I am estimating a hurdle model with a binomial (first stage) and truncated poisson distribution (second stage). The results look fine but I have a very large value of theta (greater than 10000). I understand that theta represents the overdispersion of the count data with respect to a Poisson distribution but I still wonder if such a large value says anything about the (maybe bad) fit of the model. From my research it doesn't seem to matter for fit, but I'd be great if someone could confirm this or provide a better explanation for theta.



Usually such a large theta reflects that there is simply no overdispersion in the data, possibly even some underdispersion.

As a simple example consider the following artificial Poisson-distributed regression model:

d <- data.frame(x = runif(500))
d$y <- rpois(500, exp(0 + 2 * d$x))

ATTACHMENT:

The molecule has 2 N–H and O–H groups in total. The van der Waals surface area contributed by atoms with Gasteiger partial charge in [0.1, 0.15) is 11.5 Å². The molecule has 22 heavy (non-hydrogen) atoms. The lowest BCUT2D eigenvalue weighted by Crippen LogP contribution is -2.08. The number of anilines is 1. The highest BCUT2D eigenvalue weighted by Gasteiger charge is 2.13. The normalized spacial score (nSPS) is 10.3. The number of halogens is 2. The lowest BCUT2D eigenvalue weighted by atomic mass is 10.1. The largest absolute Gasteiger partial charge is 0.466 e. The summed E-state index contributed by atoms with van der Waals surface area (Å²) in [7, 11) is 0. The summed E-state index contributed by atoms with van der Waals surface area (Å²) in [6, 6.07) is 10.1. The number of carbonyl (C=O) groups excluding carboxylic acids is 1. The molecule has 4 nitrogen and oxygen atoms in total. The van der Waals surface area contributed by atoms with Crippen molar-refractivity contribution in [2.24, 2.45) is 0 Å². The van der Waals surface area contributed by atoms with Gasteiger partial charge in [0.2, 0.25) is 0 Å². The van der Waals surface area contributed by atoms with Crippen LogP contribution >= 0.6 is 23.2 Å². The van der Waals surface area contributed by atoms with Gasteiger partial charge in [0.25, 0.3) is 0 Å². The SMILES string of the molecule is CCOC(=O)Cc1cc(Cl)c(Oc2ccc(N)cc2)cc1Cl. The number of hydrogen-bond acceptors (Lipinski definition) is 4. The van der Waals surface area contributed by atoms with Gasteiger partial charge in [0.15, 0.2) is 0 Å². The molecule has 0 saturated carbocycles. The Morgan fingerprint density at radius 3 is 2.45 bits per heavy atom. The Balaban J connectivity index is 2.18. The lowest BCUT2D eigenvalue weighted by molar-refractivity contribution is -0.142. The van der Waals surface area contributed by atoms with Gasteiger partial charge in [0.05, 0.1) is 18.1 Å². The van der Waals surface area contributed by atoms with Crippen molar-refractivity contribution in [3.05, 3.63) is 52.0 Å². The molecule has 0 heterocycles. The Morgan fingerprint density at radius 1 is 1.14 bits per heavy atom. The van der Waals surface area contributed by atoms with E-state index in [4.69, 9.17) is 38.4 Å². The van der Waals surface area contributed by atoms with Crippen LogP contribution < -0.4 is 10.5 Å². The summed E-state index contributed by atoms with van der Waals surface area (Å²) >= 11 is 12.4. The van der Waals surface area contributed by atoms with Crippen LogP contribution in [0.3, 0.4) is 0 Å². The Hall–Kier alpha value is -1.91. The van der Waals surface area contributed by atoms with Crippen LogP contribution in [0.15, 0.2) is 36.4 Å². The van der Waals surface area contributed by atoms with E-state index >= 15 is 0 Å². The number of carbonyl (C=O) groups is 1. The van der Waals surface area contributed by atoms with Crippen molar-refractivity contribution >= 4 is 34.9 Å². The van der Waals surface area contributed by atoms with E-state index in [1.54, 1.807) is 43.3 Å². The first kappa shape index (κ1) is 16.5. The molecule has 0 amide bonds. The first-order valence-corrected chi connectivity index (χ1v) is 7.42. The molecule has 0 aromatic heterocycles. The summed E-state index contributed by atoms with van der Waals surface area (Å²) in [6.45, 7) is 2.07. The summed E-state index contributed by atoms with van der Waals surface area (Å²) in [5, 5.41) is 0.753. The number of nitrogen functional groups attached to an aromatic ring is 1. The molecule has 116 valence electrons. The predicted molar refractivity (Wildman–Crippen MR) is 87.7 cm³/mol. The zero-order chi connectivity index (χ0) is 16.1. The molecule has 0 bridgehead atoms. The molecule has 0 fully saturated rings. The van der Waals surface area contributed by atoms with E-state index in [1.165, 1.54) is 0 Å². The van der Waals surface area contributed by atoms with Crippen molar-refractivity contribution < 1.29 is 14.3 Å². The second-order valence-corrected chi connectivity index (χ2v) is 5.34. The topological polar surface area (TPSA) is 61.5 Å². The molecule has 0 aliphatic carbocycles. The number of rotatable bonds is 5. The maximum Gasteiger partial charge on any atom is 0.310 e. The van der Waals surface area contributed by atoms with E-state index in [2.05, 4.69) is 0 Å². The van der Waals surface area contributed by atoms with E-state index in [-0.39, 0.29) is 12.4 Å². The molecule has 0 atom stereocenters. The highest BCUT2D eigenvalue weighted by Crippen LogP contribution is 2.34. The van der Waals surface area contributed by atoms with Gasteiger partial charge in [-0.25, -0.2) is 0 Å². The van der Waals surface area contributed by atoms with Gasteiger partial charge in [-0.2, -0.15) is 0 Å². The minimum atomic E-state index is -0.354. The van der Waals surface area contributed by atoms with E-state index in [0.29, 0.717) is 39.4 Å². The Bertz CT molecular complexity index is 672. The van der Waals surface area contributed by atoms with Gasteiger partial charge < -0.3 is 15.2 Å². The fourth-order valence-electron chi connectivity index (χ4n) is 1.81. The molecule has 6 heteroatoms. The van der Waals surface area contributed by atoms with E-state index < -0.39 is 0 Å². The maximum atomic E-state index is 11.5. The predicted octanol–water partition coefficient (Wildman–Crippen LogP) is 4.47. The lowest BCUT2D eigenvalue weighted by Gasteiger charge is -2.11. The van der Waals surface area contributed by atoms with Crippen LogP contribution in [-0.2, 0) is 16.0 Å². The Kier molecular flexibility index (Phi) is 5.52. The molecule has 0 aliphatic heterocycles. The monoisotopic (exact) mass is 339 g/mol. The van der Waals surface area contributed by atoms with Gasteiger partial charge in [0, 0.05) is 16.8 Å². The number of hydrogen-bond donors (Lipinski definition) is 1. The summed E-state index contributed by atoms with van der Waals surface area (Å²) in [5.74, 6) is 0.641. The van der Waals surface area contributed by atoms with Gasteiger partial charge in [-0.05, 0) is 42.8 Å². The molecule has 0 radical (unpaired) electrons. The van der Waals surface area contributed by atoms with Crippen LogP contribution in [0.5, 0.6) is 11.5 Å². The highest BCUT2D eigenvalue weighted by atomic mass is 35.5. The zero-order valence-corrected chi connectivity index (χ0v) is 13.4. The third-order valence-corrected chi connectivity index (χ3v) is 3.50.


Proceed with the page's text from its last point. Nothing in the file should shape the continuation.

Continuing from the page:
Thus, this is a plain Poisson GLM with intercept 0 and slope 2. Of course, these coefficients could also be recovered from a negative binomial hurdle, just by estimating more coefficients than necessary (count theta plus zero hurdle coefficients).

m1 <- hurdle(y ~ x, data = d, dist = "negbin")
coef(m1, model = "count")
## (Intercept)           x 
## -0.01399583  2.06624937 
##    count 
## 69.27435 

Thus, the coefficients are very close to their true values and theta = 69.3 is already rather close to infinity (= Poisson distribution).

If we now make the data somewhat more underdispersed by cutting only very few extreme counts, theta can go up extremely: First, we just omit a single observation, the one with the maximum y = 17:

hurdle(y ~ x, data = d, dist = "negbin", subset = y < max(y))$theta
##    count 
## 32186.64 

Omitting all y > 10 (i.e., nine observations), theta becomes even more extreme:

hurdle(y ~ x, data = d, dist = "negbin", subset = y <= 10)$theta
##    count 
## 343701.2 

Thus, the extreme theta reflects that you don't need a negative binomial model here. Possibly a Poisson distribution fits well enough, if the underdispersion is not too pronounced. A useful graphical check whether the Poisson distribution is an ok fit for your data is the rootogram, see Kleiber & Zeileis (2016, The American Statistician, doi:10.1080/00031305.2016.1173590).


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